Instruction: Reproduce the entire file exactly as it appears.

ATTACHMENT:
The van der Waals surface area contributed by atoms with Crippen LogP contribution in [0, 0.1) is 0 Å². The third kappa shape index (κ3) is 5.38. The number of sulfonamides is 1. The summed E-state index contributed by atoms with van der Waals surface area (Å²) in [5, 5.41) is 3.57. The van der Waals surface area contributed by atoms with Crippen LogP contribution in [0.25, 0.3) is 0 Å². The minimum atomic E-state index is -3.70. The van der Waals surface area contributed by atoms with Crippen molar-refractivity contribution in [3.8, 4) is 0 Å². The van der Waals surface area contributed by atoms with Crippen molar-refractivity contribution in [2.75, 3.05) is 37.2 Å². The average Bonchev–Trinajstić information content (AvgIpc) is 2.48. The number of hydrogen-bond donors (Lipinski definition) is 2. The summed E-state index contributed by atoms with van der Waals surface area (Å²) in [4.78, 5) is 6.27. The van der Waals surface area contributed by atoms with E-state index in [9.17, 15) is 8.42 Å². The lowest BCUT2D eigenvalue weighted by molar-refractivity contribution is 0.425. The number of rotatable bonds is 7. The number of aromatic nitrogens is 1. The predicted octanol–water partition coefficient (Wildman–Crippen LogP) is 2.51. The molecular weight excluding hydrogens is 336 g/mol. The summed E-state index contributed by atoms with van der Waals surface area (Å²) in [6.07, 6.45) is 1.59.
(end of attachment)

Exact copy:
The van der Waals surface area contributed by atoms with Crippen LogP contribution in [0, 0.1) is 0 Å². The third kappa shape index (κ3) is 5.38. The number of sulfonamides is 1. The summed E-state index contributed by atoms with van der Waals surface area (Å²) in [5, 5.41) is 3.57. The van der Waals surface area contributed by atoms with Crippen LogP contribution in [0.25, 0.3) is 0 Å². The minimum atomic E-state index is -3.70. The van der Waals surface area contributed by atoms with Crippen molar-refractivity contribution in [3.8, 4) is 0 Å². The van der Waals surface area contributed by atoms with Crippen molar-refractivity contribution in [2.75, 3.05) is 37.2 Å². The average Bonchev–Trinajstić information content (AvgIpc) is 2.48. The number of hydrogen-bond donors (Lipinski definition) is 2. The summed E-state index contributed by atoms with van der Waals surface area (Å²) in [4.78, 5) is 6.27. The van der Waals surface area contributed by atoms with E-state index in [9.17, 15) is 8.42 Å². The lowest BCUT2D eigenvalue weighted by molar-refractivity contribution is 0.425. The number of rotatable bonds is 7. The number of aromatic nitrogens is 1. The predicted octanol–water partition coefficient (Wildman–Crippen LogP) is 2.51. The molecular weight excluding hydrogens is 336 g/mol. The summed E-state index contributed by atoms with van der Waals surface area (Å²) in [6.07, 6.45) is 1.59.